Plastic fantastic: Nearly completed Milwaukee plastic-curb PBLs are functioning well
Update 10/5/20, 10:45 AM: Streetsblog Chicago readers say that Gillman’s Hardware owner Alan Gillman, who blamed the Milwaukee Avenue bike lanes for the loss of a third of his business, is an outspoken Donald Trump supporter who blasts anti-immigration radio programs in his shop in a community where many residents are immigrants or support immigrants’ rights, which may be a factor in the drop in sales. Read more on that subject here.
Last month the half-finished new plastic curb-protected bikes lanes on Milwaukee Avenue between California and Western avenues in Logan Square caused some confusion and chaos. With incomplete pavement markings, and not all of the flexible plastic posts in place to delineate the lanes, drivers weren’t sure where to park, leading to messy scenes like the scene below: Cars parked in both the curbside lane (where cyclists are supposed to ride) and to the left of it (where motorists are supposed to park.)
But as of today the project is largely finished, parking compliance is much better, and people on bikes will be rewarded for their patience with a bikeway where “dooring” by drivers will largely become a thing of the past. Of course, there’s still a learning curve for motorists, and today I did spot one or two motorists on Milwaukee who seemed to be willfully disregarding the rules. But overall, this project is a step in the right direction for giving people cycling on Chicago’s busiest biking street the protection they deserve.
While part of the northwest-bound bike lane is currently blocked off for a water main project, and two new crosswalks, plus paint-and-post sidewalk bump-outs, are still in the works, 1st Ward alderman Daniel LaSpata and Chicago Department of Transportation officials held a presser on Milwaukee this afternoon to mark the bikeway’s near-completion.
They noted noted that the Milwaukee corridor saw 446 traffic crashes from 2014 to 2018, with half of the injury collisions involving people biking, and two-thirds involving cyclists or pedestrians. “That’s not healthy or sustainable,” LaSpata said, adding that it’s particularly problematic during the pandemic, when Chicago is seeing a biking boom. He said friends of his suffered broken collarbones after getting doored on Milwaukee, and he himself once nearly got crushed between a reckless driver and a parked car on his bike.
CDOT also found that half of all drivers on Milwaukee were breaking the 30 mph speed limit, with some motorists going as fast as 60 mph, a terrifying speed for a street with heavy pedestrian and bike traffic.
The new Milwaukee improvements are costing about $340,000 altogether, according to CDOT bike and pedestrian program manager Dave Smith. The department had to purchase the Qwick Kurb plastic curbs and bollards, rather than having the company donate a sample of the product for the pilot. Smith didn’t provide an estimate for how much it would have cost to do the same stretch with concrete curbs, but indicated that it was significantly cheaper and faster, taking “weeks instead of months.”
About 100 parking spaces were relocated as part of the project, mostly on the west side of Milwaukee. In compliance with the rules of Chicago’s detested parking meter contract, new metered spots were created elsewhere in the ward to compensate the concessionaire.
While stripping much of the parking from one side of a retail street may seem like a bold move, CDOT counts showed that on average a mere 46 percents of the spots on this stretch of Milwaukee, which are almost all metered, are occupied on weekdays. Unsurprisingly, the mostly free parking on adjacent side streets averaged a higher 73 percent occupancy on weekdays, but there was still plenty of available paid parking on those roadways.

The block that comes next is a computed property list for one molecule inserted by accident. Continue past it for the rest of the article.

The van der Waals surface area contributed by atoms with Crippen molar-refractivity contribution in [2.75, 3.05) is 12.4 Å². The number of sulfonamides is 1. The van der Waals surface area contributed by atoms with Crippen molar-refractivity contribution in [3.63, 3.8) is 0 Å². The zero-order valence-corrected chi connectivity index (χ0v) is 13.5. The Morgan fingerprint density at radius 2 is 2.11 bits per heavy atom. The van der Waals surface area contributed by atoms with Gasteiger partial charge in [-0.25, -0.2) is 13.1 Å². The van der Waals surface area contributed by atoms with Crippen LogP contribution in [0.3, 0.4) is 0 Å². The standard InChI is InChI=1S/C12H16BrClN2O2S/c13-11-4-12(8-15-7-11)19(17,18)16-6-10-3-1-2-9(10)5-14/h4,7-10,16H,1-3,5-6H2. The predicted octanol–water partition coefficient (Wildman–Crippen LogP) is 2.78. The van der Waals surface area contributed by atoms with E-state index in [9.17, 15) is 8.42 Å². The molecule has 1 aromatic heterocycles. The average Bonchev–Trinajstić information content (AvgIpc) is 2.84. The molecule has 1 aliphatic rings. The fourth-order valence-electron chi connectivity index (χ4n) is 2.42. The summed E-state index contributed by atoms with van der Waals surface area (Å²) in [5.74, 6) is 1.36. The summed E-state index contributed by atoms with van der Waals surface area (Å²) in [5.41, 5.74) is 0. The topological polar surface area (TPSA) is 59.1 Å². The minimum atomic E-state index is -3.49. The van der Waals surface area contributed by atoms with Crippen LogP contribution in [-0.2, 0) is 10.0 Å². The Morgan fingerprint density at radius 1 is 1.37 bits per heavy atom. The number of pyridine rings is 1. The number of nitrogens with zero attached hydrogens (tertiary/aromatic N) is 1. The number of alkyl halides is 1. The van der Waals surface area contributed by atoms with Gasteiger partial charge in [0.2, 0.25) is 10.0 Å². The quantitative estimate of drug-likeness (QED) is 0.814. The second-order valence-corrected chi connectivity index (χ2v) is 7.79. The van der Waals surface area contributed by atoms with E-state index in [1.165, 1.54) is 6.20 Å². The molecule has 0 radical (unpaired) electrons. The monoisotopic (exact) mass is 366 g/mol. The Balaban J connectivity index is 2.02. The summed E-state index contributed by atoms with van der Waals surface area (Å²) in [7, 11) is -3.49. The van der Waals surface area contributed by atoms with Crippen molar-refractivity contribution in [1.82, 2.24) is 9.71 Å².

During the presser, LaSpata said the project involved plenty of community outreach, including knocking on doors to share info about the plan, and meeting with over 30 local business. Outreach started a year and a half ago, with the Logan Square Chamber of Commerce helping to get the word out.
He added that it appears that the project is already bearing fruit, noting that while he was drinking coffee on Milwaukee the other day, he saw a woman who looked comfortable riding a bike with a toddler on the back. “That’s not possible without these protected bike lanes,” he said.
CDOT commissioner Gia Biagi noted that while the project remixed the Milwaukee parking situation, it should pay dividends in terms of retail sales along the corridor. “Bicycling is good for economic development. Cyclists are more likely to stop and shop… We’re confident this project will make this already successful corridor more vibrant.”
Active Transportation Alliance advocacy manager Alex Perez said the advocacy group wants to see more relatively quick-and-easy bikeway projects like this built across the city to improve bike equity on the South and West sides.
Not everyone is a fan of the project, however. Business owners from Gillman’s Ace Hardware and a local barber shop showed up to the presser to yell complaints about losing parking in front of their storefronts, as if it’s an unreasonable hardship for customers who drive to have to cross the street from their parking spots. Accessing businesses on the west side of the street from the alley parallel to Milwaukee is another option.
But Biagi told me she’s not worried about political pressure to remove the new bike lanes. “This is the direction that cities are heading, so we need to keep moving forward on these kinds of projects.”
To view the detailed plans for the Milwaukee Avenue curb-protected bike lanes and learn more about the outreach process for the initiative, visit the 1st Ward website.
Follow John Greenfield on Twitter at @greenfieldjohn.